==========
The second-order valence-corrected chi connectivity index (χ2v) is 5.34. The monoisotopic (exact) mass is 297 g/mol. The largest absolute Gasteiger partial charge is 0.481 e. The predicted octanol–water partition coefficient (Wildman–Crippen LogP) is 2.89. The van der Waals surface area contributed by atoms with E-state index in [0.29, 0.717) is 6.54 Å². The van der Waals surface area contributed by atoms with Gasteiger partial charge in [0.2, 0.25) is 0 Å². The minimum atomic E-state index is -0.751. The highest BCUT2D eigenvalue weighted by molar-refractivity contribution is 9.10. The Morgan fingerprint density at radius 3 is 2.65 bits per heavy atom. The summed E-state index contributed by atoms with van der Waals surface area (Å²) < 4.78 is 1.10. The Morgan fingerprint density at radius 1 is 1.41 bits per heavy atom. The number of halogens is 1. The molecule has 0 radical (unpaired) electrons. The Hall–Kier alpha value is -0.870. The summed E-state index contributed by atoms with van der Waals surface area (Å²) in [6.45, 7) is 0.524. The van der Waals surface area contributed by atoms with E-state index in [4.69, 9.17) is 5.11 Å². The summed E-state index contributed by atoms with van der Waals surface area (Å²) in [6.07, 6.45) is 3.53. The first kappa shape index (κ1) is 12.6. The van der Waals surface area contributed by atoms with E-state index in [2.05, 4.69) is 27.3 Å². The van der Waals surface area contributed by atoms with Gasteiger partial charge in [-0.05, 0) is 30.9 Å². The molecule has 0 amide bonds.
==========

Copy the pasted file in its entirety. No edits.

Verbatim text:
The second-order valence-corrected chi connectivity index (χ2v) is 5.34. The monoisotopic (exact) mass is 297 g/mol. The largest absolute Gasteiger partial charge is 0.481 e. The predicted octanol–water partition coefficient (Wildman–Crippen LogP) is 2.89. The van der Waals surface area contributed by atoms with E-state index in [0.29, 0.717) is 6.54 Å². The van der Waals surface area contributed by atoms with Gasteiger partial charge in [0.2, 0.25) is 0 Å². The minimum atomic E-state index is -0.751. The highest BCUT2D eigenvalue weighted by molar-refractivity contribution is 9.10. The Morgan fingerprint density at radius 3 is 2.65 bits per heavy atom. The summed E-state index contributed by atoms with van der Waals surface area (Å²) < 4.78 is 1.10. The Morgan fingerprint density at radius 1 is 1.41 bits per heavy atom. The number of halogens is 1. The molecule has 0 radical (unpaired) electrons. The Hall–Kier alpha value is -0.870. The summed E-state index contributed by atoms with van der Waals surface area (Å²) in [6.45, 7) is 0.524. The van der Waals surface area contributed by atoms with E-state index in [4.69, 9.17) is 5.11 Å². The summed E-state index contributed by atoms with van der Waals surface area (Å²) in [6.07, 6.45) is 3.53. The first kappa shape index (κ1) is 12.6. The van der Waals surface area contributed by atoms with E-state index in [2.05, 4.69) is 27.3 Å². The van der Waals surface area contributed by atoms with Gasteiger partial charge in [-0.05, 0) is 30.9 Å². The molecule has 0 amide bonds.